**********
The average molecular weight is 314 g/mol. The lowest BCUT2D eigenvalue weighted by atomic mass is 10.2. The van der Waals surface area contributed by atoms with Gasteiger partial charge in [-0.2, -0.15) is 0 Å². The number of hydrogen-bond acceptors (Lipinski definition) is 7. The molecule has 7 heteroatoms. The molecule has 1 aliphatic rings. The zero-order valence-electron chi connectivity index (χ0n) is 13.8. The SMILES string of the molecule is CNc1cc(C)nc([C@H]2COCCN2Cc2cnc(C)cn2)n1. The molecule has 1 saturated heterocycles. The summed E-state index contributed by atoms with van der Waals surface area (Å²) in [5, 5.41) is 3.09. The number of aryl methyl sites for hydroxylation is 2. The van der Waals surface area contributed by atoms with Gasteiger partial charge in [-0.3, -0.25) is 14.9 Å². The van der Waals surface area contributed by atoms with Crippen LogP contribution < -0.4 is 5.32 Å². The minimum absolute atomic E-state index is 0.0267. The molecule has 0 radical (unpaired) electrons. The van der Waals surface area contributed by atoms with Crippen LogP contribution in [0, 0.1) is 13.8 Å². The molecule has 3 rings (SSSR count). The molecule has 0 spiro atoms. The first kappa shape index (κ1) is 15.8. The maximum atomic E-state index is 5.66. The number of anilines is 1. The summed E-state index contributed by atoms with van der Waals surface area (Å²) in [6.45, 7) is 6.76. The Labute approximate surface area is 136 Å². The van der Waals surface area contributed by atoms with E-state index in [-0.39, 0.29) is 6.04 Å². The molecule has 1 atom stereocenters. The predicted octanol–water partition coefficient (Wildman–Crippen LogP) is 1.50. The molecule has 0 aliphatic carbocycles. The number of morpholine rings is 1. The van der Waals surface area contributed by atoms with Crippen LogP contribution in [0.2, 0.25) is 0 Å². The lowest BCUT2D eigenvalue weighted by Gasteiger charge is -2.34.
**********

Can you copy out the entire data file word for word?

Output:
The average molecular weight is 314 g/mol. The lowest BCUT2D eigenvalue weighted by atomic mass is 10.2. The van der Waals surface area contributed by atoms with Gasteiger partial charge in [-0.2, -0.15) is 0 Å². The number of hydrogen-bond acceptors (Lipinski definition) is 7. The molecule has 7 heteroatoms. The molecule has 1 aliphatic rings. The zero-order valence-electron chi connectivity index (χ0n) is 13.8. The SMILES string of the molecule is CNc1cc(C)nc([C@H]2COCCN2Cc2cnc(C)cn2)n1. The molecule has 1 saturated heterocycles. The summed E-state index contributed by atoms with van der Waals surface area (Å²) in [5, 5.41) is 3.09. The number of aryl methyl sites for hydroxylation is 2. The van der Waals surface area contributed by atoms with Gasteiger partial charge in [-0.3, -0.25) is 14.9 Å². The van der Waals surface area contributed by atoms with Crippen LogP contribution < -0.4 is 5.32 Å². The minimum absolute atomic E-state index is 0.0267. The molecule has 0 radical (unpaired) electrons. The van der Waals surface area contributed by atoms with Crippen LogP contribution in [0, 0.1) is 13.8 Å². The molecule has 3 rings (SSSR count). The molecule has 0 spiro atoms. The first kappa shape index (κ1) is 15.8. The maximum atomic E-state index is 5.66. The number of anilines is 1. The summed E-state index contributed by atoms with van der Waals surface area (Å²) in [6.45, 7) is 6.76. The Labute approximate surface area is 136 Å². The van der Waals surface area contributed by atoms with E-state index in [-0.39, 0.29) is 6.04 Å². The molecule has 1 atom stereocenters. The predicted octanol–water partition coefficient (Wildman–Crippen LogP) is 1.50. The molecule has 0 aliphatic carbocycles. The number of morpholine rings is 1. The van der Waals surface area contributed by atoms with Crippen LogP contribution in [0.2, 0.25) is 0 Å². The lowest BCUT2D eigenvalue weighted by Gasteiger charge is -2.34.